Further more, the sections with Penn (yes, Penn from Penn&Teller) screams "You should only show what is government approved". I can't help to recall what the late Bill Hicks said: "You are free to do what we tell you! Here's 16 channels of American Gladiators to choose from".
Now, it might be that we in Europe are more used to harsh journalists that dissect everything, but I get a feeling that Wilson does not fully understand how and why you do an investigating documentary. If peoples toes are going to be stepped on? Sure. If people are going to get mad because things are shown that wasn't supposed to be? Of course. If this is wrong? Not a bit.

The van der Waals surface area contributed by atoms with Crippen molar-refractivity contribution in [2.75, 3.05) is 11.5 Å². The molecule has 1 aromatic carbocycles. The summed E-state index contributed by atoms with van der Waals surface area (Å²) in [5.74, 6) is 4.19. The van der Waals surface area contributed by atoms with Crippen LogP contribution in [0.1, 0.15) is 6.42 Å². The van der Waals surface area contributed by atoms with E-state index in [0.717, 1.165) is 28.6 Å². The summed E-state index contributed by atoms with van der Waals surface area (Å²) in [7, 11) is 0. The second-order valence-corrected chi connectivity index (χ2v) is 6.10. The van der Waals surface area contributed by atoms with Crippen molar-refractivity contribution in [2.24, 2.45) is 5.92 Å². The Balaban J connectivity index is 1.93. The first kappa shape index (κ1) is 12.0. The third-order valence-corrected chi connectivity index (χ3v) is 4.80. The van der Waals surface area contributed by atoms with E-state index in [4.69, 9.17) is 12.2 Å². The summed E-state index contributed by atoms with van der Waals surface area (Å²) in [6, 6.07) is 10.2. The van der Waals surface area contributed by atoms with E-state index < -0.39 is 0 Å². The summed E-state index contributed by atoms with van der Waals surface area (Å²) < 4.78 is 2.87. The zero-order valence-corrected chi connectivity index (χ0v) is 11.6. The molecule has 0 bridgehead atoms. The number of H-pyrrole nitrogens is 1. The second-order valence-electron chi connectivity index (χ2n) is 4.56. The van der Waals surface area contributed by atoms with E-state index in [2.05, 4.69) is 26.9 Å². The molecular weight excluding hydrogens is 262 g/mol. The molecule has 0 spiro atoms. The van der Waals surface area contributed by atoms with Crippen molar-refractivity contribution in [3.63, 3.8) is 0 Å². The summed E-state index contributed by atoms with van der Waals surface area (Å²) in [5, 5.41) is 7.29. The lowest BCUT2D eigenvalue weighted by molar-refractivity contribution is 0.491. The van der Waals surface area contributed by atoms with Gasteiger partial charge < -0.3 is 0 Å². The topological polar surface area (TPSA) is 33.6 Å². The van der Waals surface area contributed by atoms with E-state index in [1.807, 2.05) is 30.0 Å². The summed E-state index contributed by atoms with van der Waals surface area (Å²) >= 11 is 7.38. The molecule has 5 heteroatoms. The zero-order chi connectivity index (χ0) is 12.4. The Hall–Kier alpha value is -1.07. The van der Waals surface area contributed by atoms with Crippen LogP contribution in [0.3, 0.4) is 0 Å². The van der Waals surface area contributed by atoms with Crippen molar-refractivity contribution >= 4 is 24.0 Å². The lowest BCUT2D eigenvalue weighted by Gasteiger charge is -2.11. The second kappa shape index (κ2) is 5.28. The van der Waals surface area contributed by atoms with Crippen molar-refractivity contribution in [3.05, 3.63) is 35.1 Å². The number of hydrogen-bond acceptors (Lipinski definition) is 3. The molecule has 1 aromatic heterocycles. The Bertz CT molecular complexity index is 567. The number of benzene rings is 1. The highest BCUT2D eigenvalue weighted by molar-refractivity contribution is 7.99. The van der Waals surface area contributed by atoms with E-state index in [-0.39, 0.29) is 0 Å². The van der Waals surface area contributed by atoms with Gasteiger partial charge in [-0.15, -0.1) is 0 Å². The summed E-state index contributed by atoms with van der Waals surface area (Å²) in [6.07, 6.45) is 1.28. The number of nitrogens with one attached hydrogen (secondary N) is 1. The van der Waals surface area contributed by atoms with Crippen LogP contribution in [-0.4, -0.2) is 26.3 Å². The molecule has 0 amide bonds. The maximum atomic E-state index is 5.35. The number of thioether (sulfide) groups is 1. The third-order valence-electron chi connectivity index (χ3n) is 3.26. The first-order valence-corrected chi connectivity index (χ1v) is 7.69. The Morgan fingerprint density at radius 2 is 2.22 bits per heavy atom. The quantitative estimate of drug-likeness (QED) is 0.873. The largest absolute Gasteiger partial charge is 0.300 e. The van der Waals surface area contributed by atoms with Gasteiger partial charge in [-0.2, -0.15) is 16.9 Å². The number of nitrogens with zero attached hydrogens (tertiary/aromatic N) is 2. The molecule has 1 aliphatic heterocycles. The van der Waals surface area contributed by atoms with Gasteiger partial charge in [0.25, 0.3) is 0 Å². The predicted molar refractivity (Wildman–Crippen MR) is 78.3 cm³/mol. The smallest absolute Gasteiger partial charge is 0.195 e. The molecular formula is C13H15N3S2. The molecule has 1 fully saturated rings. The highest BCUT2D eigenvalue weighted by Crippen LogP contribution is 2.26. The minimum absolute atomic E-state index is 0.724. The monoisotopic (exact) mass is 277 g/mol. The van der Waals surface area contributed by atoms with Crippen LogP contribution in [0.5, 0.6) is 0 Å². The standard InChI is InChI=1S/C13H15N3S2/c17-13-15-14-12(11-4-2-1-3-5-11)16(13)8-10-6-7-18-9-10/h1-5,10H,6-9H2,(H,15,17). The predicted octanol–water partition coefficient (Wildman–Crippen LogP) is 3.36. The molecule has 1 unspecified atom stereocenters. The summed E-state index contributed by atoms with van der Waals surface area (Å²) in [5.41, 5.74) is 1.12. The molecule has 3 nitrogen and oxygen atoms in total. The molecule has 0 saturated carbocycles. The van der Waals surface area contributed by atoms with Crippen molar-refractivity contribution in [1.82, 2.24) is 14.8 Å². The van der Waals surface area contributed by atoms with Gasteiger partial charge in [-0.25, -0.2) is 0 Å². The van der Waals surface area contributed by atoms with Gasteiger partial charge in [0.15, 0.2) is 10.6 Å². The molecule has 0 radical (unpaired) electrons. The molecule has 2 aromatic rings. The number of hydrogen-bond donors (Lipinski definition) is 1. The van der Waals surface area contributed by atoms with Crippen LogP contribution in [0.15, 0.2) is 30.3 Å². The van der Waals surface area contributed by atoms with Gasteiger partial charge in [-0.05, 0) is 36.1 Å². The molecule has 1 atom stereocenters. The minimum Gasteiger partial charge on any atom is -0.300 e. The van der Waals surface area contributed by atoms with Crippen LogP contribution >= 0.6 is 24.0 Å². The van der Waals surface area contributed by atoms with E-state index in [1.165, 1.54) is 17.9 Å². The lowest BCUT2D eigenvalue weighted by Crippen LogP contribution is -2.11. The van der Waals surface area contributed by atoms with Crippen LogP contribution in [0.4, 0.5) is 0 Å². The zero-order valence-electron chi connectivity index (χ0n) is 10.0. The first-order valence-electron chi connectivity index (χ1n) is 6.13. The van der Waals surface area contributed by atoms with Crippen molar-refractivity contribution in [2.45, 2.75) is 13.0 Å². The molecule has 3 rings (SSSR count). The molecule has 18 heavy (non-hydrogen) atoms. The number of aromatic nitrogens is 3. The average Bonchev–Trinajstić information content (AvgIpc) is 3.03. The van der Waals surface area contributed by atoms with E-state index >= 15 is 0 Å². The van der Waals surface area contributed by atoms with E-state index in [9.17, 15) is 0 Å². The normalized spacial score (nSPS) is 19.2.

A cause, belief or movement that can't stand to be investigated or made fun of, is not meant to survive. It's as simple as that.
I could go on and on and point out the errors I think Wilson is doing this film. The truth is that Wilson should have practiced a bit more first before taking on a challenge as this. He is accusing Moore of editing his movies and then he does the same thing himself. He makes a point of Moore using comments and interviews out of context and then, yes you guessed right, he does it himself. He twists and turns from challenging Moores movies to challenging Moore himself. It all turns into a amateurish soup where you have no real thread to follow. I even felt, after the shop door incident, that he was trying to do a "Cops" episode.